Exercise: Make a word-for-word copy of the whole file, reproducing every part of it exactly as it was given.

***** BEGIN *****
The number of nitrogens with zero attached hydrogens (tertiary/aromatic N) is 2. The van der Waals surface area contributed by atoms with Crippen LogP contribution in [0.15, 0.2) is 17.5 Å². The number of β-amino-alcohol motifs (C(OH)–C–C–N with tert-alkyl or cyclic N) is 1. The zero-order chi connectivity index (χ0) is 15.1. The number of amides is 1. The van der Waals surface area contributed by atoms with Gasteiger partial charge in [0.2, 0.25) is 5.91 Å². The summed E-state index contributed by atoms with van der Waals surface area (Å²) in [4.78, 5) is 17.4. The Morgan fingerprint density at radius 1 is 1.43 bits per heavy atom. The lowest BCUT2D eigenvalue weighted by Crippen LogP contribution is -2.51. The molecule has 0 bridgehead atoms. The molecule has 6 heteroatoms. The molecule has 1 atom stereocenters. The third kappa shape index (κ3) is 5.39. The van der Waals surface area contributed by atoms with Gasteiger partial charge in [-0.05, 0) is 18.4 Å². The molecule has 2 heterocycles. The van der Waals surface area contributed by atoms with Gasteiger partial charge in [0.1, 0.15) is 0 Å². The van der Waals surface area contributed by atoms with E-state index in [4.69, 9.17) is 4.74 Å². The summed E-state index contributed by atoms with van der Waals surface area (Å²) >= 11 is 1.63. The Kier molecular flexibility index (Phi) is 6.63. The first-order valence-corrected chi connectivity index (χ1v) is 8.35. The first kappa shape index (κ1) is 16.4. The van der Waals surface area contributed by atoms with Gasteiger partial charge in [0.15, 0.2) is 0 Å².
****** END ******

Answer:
The number of nitrogens with zero attached hydrogens (tertiary/aromatic N) is 2. The van der Waals surface area contributed by atoms with Crippen LogP contribution in [0.15, 0.2) is 17.5 Å². The number of β-amino-alcohol motifs (C(OH)–C–C–N with tert-alkyl or cyclic N) is 1. The zero-order chi connectivity index (χ0) is 15.1. The number of amides is 1. The van der Waals surface area contributed by atoms with Gasteiger partial charge in [0.2, 0.25) is 5.91 Å². The summed E-state index contributed by atoms with van der Waals surface area (Å²) in [4.78, 5) is 17.4. The Morgan fingerprint density at radius 1 is 1.43 bits per heavy atom. The lowest BCUT2D eigenvalue weighted by Crippen LogP contribution is -2.51. The molecule has 0 bridgehead atoms. The molecule has 6 heteroatoms. The molecule has 1 atom stereocenters. The third kappa shape index (κ3) is 5.39. The van der Waals surface area contributed by atoms with Gasteiger partial charge in [-0.05, 0) is 18.4 Å². The molecule has 2 heterocycles. The van der Waals surface area contributed by atoms with Gasteiger partial charge in [0.1, 0.15) is 0 Å². The van der Waals surface area contributed by atoms with E-state index in [4.69, 9.17) is 4.74 Å². The summed E-state index contributed by atoms with van der Waals surface area (Å²) >= 11 is 1.63. The Kier molecular flexibility index (Phi) is 6.63. The first-order valence-corrected chi connectivity index (χ1v) is 8.35. The first kappa shape index (κ1) is 16.4. The van der Waals surface area contributed by atoms with Gasteiger partial charge in [0.15, 0.2) is 0 Å².